Skip to content

Advertisement

  • Research
  • Open Access

Podocalyxin-like protein as a predictive biomarker for benefit of neoadjuvant chemotherapy in resectable gastric and esophageal adenocarcinoma

Journal of Translational Medicine201816:290

https://doi.org/10.1186/s12967-018-1668-3

  • Received: 4 May 2018
  • Accepted: 17 October 2018
  • Published:

Abstract

Background

We have previously shown that podocalyxin-like protein (PODXL) is a prognostic biomarker for poor survival in gastric and esophageal adenocarcinoma treated with surgery up-front. The aim of the present study was to assess PODXL expression in tumors from patients treated with neoadjuvant ± adjuvant (i.e. preoperative with or without postoperative) chemotherapy, with regard to histopathologic response, time to recurrence (TTR) and overall survival (OS).

Methods

The neoadjuvant cohort encompasses 148 consecutive patients who received neoadjuvant ± adjuvant chemotherapy for resectable gastric or esophageal adenocarcinoma between 2008 and 2014. Immunohistochemical expression of PODXL was assessed in pre-neoadjuvant biopsies, resected primary tumors and lymph node metastases. Histopathologic response was evaluated using the Chirieac grading. TTR and OS were estimated using Kaplan–Meier and Cox regression analyses. To investigate a potential predictive role for PODXL, the neoadjuvant cohort was pooled with the previously reported surgery up-front cohort.

Results

The majority (> 95%) of the patients were treated with fluoropyrimidine- and oxaliplatin-based chemotherapy. Patients with high PODXL expression in their pre-neoadjuvant biopsies had a superior histopathologic response (notably 36% with no residual cancer cells) compared to those with negative or low PODXL expression, and were all recurrence-free at last follow-up. In the pooled cohort, no benefit of chemotherapy could be shown for PODXL negative cases, whereas PODXL positive (low or high) cases had a prolonged TTR and OS when treated with neoadjuvant ± adjuvant chemotherapy compared to surgery alone. The potential predictive role of PODXL was further strengthened for TTR in Cox regression analyses, especially for patients treated with neoadjuvant fluoropyrimidine and oxaliplatin for a minimum of 8 weeks, with a significant interaction term in both unadjusted (p = 0.006) and adjusted (p = 0.024) analyses. The interaction term was not statistically significant for overall survival.

Conclusions

Patients with resectable gastric or esophageal adenocarcinoma with high PODXL expression in their diagnostic biopsies have an excellent prognosis when treated with neoadjuvant ± adjuvant fluoropyrimidine- and oxaliplatin-based chemotherapy. If the suggested predictive role of PODXL for benefit of chemotherapy can be confirmed, patients with PODXL negative tumors could be spared chemotherapy and treated with surgery alone.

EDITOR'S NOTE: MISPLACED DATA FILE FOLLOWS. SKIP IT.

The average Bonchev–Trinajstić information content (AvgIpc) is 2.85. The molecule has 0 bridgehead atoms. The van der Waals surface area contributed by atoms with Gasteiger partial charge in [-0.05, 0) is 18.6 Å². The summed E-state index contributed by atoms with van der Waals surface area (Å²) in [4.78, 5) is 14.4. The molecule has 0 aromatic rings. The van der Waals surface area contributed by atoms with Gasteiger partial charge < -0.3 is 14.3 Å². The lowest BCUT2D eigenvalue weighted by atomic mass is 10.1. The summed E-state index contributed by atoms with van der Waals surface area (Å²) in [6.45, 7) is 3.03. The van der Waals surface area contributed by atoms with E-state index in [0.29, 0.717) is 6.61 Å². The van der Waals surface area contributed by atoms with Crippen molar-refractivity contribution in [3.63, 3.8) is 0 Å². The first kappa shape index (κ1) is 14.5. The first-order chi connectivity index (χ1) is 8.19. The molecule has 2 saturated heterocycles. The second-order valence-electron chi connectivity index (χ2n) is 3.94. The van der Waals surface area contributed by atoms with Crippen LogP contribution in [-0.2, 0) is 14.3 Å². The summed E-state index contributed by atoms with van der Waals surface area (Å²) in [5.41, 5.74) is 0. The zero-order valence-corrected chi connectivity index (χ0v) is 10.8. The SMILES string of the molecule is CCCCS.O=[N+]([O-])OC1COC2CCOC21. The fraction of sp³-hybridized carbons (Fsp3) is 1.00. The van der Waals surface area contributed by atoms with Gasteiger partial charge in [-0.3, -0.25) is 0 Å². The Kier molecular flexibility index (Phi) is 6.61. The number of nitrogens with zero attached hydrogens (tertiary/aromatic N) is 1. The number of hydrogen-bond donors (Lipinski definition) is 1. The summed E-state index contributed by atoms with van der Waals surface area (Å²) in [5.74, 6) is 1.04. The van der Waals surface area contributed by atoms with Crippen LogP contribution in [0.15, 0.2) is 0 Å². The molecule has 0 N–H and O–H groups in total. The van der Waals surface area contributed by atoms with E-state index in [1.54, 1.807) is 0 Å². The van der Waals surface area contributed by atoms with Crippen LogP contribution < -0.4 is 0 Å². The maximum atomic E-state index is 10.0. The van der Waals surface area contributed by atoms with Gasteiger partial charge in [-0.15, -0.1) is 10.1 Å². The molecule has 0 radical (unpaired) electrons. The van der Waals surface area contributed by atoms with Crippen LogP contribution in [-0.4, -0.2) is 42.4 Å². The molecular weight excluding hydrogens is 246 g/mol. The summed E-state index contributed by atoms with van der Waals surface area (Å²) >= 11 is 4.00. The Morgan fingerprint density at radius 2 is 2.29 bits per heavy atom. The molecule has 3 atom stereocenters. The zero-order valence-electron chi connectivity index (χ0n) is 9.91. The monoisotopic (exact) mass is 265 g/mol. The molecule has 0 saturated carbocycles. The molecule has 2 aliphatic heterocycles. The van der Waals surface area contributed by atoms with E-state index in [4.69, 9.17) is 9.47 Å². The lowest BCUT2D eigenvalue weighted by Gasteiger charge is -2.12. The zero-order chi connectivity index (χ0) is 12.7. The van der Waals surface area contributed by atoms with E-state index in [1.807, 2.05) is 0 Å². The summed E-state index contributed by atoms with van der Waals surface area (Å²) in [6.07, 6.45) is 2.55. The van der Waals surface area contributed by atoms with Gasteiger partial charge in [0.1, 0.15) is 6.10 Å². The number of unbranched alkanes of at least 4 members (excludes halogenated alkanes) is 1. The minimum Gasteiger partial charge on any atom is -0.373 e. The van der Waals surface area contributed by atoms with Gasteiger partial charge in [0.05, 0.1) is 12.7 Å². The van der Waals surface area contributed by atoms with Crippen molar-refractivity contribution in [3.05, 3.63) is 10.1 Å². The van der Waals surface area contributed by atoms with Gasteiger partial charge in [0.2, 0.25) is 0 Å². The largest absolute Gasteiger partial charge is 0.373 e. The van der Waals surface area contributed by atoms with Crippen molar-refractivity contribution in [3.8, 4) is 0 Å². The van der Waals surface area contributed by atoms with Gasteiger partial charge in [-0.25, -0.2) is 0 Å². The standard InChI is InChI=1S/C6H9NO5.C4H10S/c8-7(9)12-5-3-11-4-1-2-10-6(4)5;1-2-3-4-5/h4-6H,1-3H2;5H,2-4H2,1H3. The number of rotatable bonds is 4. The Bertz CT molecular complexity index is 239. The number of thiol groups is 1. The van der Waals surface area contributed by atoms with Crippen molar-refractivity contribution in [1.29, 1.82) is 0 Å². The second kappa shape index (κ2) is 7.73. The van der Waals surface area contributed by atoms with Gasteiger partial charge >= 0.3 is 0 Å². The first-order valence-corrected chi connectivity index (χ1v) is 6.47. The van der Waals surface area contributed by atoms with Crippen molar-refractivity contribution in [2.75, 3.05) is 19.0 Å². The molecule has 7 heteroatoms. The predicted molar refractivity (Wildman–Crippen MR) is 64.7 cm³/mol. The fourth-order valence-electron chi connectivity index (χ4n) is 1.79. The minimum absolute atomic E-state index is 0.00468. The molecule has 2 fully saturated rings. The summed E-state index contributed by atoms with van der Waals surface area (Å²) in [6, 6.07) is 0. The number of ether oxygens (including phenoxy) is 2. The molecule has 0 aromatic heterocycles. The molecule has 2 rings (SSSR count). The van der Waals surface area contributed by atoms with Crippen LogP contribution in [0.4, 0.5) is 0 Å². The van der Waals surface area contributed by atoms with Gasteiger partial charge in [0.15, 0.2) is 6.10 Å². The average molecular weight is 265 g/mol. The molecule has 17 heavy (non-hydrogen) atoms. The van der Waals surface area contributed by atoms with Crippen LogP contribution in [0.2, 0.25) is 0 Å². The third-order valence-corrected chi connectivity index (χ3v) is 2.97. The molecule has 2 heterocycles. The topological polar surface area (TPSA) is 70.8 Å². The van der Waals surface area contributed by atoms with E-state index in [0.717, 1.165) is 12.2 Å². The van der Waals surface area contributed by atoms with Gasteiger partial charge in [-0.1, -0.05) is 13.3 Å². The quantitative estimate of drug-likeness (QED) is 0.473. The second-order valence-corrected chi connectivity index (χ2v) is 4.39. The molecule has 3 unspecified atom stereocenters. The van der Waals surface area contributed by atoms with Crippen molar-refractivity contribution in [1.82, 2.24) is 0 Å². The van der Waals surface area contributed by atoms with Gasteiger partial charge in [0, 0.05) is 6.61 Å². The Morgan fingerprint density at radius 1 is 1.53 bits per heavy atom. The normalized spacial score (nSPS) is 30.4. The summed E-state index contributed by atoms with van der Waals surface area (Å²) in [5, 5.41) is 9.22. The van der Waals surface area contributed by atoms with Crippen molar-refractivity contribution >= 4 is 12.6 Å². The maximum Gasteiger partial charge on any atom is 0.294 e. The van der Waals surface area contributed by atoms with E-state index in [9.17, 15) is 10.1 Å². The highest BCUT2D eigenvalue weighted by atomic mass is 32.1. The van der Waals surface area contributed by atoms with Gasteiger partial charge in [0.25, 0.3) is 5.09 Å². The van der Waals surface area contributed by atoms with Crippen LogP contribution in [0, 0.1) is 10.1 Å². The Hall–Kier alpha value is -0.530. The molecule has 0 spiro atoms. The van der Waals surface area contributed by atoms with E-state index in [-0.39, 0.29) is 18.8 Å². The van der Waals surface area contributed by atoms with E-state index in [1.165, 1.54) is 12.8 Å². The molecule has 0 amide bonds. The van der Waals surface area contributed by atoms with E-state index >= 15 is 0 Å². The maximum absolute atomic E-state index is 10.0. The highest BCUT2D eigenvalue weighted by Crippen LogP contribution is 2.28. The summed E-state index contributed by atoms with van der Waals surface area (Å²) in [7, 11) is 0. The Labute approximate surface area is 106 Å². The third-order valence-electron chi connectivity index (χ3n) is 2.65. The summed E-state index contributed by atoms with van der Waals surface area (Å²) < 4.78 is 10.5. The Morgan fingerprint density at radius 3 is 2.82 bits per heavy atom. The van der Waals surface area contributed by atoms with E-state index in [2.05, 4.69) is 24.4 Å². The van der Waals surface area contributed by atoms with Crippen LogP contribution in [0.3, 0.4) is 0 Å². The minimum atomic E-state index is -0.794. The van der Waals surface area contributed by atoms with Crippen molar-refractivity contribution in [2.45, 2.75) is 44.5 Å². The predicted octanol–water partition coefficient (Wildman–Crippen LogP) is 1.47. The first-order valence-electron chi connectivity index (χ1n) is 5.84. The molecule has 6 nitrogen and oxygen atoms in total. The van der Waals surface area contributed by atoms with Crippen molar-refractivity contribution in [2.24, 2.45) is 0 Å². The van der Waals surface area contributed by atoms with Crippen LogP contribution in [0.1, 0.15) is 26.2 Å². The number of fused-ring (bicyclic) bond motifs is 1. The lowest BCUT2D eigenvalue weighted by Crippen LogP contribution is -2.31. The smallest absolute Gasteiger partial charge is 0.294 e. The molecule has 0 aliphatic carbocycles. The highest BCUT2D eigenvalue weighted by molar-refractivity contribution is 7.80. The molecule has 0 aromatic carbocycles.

Keywords

  • Esophageal adenocarcinoma
  • Gastric adenocarcinoma
  • Neoadjuvant chemotherapy
  • PODXL

Background

Despite declining incidence, gastric adenocarcinoma remains the third most common cause of cancer death worldwide [1]. The incidence of esophageal adenocarcinoma has dramatically increased in the last four decades, and in several Western countries it is now more common than squamous cell carcinoma, which is the predominant subtype in Asia and most developing countries [2].

For fit patients with localized gastric or esophageal adenocarcinoma without distant metastasis (M0) the mainstay of curative treatment is surgical resection. However, since merely 20–25% of resected patients achieve long-term survival, additional treatment with chemo- or chemoradiotherapy has emerged and been shown to improve survival. One of the standard treatment strategies, particularly in Europe [3, 4], is perioperative (i.e. neoadjuvant + adjuvant) chemotherapy based on the MAGIC trial [5] and FFCD 9703 trial [6], where the 5-year survival rate increased with 13–14% compared to surgery alone. The established chemotherapy backbone is a combination of fluoropyrimidine (fluorouracil or capecitabine) and platinum (cisplatin or oxaliplatin) with or without a third drug (epirubicin or docetaxel). Although long-term survival is yet to be reported, preliminary survival data from the FLOT4-AIO trial [7] indicate that the FLOT regimen with fluorouracil, oxaliplatin and docetaxel will become the new reference regimen.

Since only a minority of the patients actually benefit from perioperative chemotherapy it would be of great importance to identify these patients in advance so that the rest can be spared the burden of an unnecessary and toxic treatment. However, no predictive tools for such decision making have yet been established.

Podocalyxin-like protein (PODXL) is a cell surface transmembrane glycoprotein encoded on chromosome 7q32-q33 and a member of the CD34-family. It was initially identified in glomerular podocytes as an anti-adhesive protein [8], but further studies have shown that PODXL is involved in several physiologic processes such as regulating vascular permeability [9], leucocyte-endothelial cell interaction [10, 11], hematopoiesis [12] and neural development [13].

High expression of PODXL has been linked to poor prognosis in a wide range of malignancies including gastrointestinal adenocarcinomas such as colorectal cancer [1416], pancreatic and periampullary cancer [1720] and gastric cancer [21]. Proposed mechanisms for PODXL-associated tumorigenesis are increased tumor cell migration, invasion and metastatic potential [2224], possibly by inducing epithelial-mesenchymal transition [25, 26]. Other suggested mechanisms are immune evasion [27] or stabilization of glucose transporters [28].